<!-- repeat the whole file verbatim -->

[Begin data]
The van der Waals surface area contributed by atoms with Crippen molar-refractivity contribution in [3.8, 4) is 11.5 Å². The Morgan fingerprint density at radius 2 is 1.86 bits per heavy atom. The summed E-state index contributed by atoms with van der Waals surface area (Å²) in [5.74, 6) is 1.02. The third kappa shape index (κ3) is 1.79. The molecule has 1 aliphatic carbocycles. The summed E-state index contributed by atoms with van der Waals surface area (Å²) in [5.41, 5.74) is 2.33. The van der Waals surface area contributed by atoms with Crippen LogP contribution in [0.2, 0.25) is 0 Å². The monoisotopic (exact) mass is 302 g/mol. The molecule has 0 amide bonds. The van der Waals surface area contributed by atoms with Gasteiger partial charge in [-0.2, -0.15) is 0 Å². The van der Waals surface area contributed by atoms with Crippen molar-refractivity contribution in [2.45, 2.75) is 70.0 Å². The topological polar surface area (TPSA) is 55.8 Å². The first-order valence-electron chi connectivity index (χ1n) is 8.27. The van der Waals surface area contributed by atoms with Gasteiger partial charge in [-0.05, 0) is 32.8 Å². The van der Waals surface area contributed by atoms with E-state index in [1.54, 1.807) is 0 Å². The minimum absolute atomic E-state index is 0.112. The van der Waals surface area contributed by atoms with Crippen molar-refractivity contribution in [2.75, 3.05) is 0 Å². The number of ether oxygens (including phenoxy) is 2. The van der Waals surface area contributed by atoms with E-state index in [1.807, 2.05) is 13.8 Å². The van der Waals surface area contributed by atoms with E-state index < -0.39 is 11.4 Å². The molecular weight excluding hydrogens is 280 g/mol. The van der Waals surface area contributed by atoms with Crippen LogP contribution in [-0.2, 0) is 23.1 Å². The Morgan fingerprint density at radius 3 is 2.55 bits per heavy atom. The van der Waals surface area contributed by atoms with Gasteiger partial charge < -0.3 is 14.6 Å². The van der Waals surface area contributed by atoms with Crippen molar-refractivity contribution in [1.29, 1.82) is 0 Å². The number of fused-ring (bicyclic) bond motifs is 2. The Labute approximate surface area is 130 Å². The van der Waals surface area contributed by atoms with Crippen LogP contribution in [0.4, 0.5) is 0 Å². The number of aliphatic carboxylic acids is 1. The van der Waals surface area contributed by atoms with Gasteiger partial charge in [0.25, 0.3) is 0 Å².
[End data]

The van der Waals surface area contributed by atoms with Crippen molar-refractivity contribution in [3.8, 4) is 11.5 Å². The Morgan fingerprint density at radius 2 is 1.86 bits per heavy atom. The summed E-state index contributed by atoms with van der Waals surface area (Å²) in [5.74, 6) is 1.02. The third kappa shape index (κ3) is 1.79. The molecule has 1 aliphatic carbocycles. The summed E-state index contributed by atoms with van der Waals surface area (Å²) in [5.41, 5.74) is 2.33. The van der Waals surface area contributed by atoms with Crippen LogP contribution in [0.2, 0.25) is 0 Å². The monoisotopic (exact) mass is 302 g/mol. The molecule has 0 amide bonds. The van der Waals surface area contributed by atoms with Gasteiger partial charge in [-0.2, -0.15) is 0 Å². The van der Waals surface area contributed by atoms with Crippen molar-refractivity contribution in [2.45, 2.75) is 70.0 Å². The topological polar surface area (TPSA) is 55.8 Å². The first-order valence-electron chi connectivity index (χ1n) is 8.27. The van der Waals surface area contributed by atoms with Gasteiger partial charge in [-0.05, 0) is 32.8 Å². The van der Waals surface area contributed by atoms with E-state index in [1.54, 1.807) is 0 Å². The minimum absolute atomic E-state index is 0.112. The van der Waals surface area contributed by atoms with Crippen molar-refractivity contribution in [2.75, 3.05) is 0 Å². The number of ether oxygens (including phenoxy) is 2. The van der Waals surface area contributed by atoms with E-state index in [1.807, 2.05) is 13.8 Å². The van der Waals surface area contributed by atoms with E-state index < -0.39 is 11.4 Å². The molecular weight excluding hydrogens is 280 g/mol. The van der Waals surface area contributed by atoms with Crippen LogP contribution in [-0.2, 0) is 23.1 Å². The Morgan fingerprint density at radius 3 is 2.55 bits per heavy atom. The van der Waals surface area contributed by atoms with Gasteiger partial charge < -0.3 is 14.6 Å². The van der Waals surface area contributed by atoms with Crippen molar-refractivity contribution in [1.29, 1.82) is 0 Å². The number of fused-ring (bicyclic) bond motifs is 2. The Labute approximate surface area is 130 Å². The van der Waals surface area contributed by atoms with Crippen LogP contribution in [0.4, 0.5) is 0 Å². The number of aliphatic carboxylic acids is 1. The van der Waals surface area contributed by atoms with Gasteiger partial charge in [0.25, 0.3) is 0 Å².